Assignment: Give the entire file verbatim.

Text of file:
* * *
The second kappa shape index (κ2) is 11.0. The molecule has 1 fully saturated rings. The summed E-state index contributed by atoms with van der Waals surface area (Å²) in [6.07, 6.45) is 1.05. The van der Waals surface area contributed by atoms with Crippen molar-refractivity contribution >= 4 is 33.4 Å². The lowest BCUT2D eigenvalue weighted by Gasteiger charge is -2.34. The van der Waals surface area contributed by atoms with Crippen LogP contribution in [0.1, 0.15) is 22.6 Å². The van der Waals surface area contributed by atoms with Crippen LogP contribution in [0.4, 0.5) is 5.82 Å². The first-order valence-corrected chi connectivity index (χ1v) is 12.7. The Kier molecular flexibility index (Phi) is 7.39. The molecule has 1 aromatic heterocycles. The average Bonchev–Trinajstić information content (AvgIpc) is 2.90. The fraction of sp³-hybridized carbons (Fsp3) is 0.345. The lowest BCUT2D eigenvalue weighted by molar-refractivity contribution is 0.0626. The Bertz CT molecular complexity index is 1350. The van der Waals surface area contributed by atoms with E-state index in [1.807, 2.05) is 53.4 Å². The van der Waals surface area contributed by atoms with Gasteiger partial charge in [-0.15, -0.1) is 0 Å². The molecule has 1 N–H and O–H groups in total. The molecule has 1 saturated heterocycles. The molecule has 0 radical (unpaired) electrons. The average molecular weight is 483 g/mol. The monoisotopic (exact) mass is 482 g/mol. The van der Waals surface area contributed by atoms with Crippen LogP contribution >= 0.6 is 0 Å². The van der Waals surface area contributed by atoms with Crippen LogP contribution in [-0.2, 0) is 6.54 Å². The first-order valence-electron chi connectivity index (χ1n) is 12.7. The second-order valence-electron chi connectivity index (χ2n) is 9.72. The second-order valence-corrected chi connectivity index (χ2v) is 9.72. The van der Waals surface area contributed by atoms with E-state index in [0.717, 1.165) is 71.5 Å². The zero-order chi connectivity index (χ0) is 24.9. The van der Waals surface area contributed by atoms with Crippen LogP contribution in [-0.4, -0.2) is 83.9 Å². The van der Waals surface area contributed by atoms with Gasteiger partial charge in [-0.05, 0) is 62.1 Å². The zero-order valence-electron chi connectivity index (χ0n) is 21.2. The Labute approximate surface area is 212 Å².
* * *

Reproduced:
The second kappa shape index (κ2) is 11.0. The molecule has 1 fully saturated rings. The summed E-state index contributed by atoms with van der Waals surface area (Å²) in [6.07, 6.45) is 1.05. The van der Waals surface area contributed by atoms with Crippen molar-refractivity contribution >= 4 is 33.4 Å². The lowest BCUT2D eigenvalue weighted by Gasteiger charge is -2.34. The van der Waals surface area contributed by atoms with Crippen LogP contribution in [0.1, 0.15) is 22.6 Å². The van der Waals surface area contributed by atoms with Crippen LogP contribution in [0.4, 0.5) is 5.82 Å². The first-order valence-corrected chi connectivity index (χ1v) is 12.7. The Kier molecular flexibility index (Phi) is 7.39. The molecule has 1 aromatic heterocycles. The average Bonchev–Trinajstić information content (AvgIpc) is 2.90. The fraction of sp³-hybridized carbons (Fsp3) is 0.345. The lowest BCUT2D eigenvalue weighted by molar-refractivity contribution is 0.0626. The Bertz CT molecular complexity index is 1350. The van der Waals surface area contributed by atoms with E-state index in [1.807, 2.05) is 53.4 Å². The van der Waals surface area contributed by atoms with Gasteiger partial charge in [-0.15, -0.1) is 0 Å². The molecule has 1 N–H and O–H groups in total. The molecule has 1 saturated heterocycles. The molecule has 0 radical (unpaired) electrons. The average molecular weight is 483 g/mol. The monoisotopic (exact) mass is 482 g/mol. The van der Waals surface area contributed by atoms with Crippen LogP contribution >= 0.6 is 0 Å². The van der Waals surface area contributed by atoms with Crippen LogP contribution in [-0.2, 0) is 6.54 Å². The first-order valence-electron chi connectivity index (χ1n) is 12.7. The second-order valence-electron chi connectivity index (χ2n) is 9.72. The second-order valence-corrected chi connectivity index (χ2v) is 9.72. The van der Waals surface area contributed by atoms with E-state index in [0.717, 1.165) is 71.5 Å². The zero-order chi connectivity index (χ0) is 24.9. The van der Waals surface area contributed by atoms with Crippen LogP contribution in [-0.4, -0.2) is 83.9 Å². The van der Waals surface area contributed by atoms with Gasteiger partial charge in [-0.05, 0) is 62.1 Å². The zero-order valence-electron chi connectivity index (χ0n) is 21.2. The Labute approximate surface area is 212 Å².